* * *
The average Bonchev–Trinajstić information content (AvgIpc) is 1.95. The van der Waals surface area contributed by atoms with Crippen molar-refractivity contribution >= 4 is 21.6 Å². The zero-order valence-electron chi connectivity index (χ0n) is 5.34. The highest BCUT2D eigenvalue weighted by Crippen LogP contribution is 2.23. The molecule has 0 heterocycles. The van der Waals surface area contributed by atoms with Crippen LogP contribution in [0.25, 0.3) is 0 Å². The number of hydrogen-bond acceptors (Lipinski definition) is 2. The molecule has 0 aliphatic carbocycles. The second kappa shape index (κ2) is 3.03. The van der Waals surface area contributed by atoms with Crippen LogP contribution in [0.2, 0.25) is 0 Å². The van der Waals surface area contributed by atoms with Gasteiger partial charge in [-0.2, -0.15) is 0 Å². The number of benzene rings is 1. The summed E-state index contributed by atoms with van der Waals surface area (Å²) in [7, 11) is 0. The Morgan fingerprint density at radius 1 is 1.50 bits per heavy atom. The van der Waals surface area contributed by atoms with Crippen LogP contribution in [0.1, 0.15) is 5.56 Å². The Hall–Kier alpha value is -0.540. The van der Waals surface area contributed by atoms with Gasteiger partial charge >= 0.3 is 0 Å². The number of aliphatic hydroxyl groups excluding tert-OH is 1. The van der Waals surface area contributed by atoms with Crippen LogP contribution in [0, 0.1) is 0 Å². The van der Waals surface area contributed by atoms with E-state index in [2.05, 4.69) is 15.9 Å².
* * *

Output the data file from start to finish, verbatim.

The average Bonchev–Trinajstić information content (AvgIpc) is 1.95. The van der Waals surface area contributed by atoms with Crippen molar-refractivity contribution >= 4 is 21.6 Å². The zero-order valence-electron chi connectivity index (χ0n) is 5.34. The highest BCUT2D eigenvalue weighted by Crippen LogP contribution is 2.23. The molecule has 0 heterocycles. The van der Waals surface area contributed by atoms with Crippen LogP contribution in [0.25, 0.3) is 0 Å². The number of hydrogen-bond acceptors (Lipinski definition) is 2. The molecule has 0 aliphatic carbocycles. The second kappa shape index (κ2) is 3.03. The van der Waals surface area contributed by atoms with Crippen LogP contribution in [0.2, 0.25) is 0 Å². The van der Waals surface area contributed by atoms with Gasteiger partial charge in [-0.2, -0.15) is 0 Å². The number of benzene rings is 1. The summed E-state index contributed by atoms with van der Waals surface area (Å²) in [7, 11) is 0. The Morgan fingerprint density at radius 1 is 1.50 bits per heavy atom. The van der Waals surface area contributed by atoms with Crippen LogP contribution in [0.1, 0.15) is 5.56 Å². The Hall–Kier alpha value is -0.540. The van der Waals surface area contributed by atoms with Gasteiger partial charge >= 0.3 is 0 Å². The number of aliphatic hydroxyl groups excluding tert-OH is 1. The van der Waals surface area contributed by atoms with Crippen LogP contribution in [0, 0.1) is 0 Å². The van der Waals surface area contributed by atoms with E-state index in [2.05, 4.69) is 15.9 Å².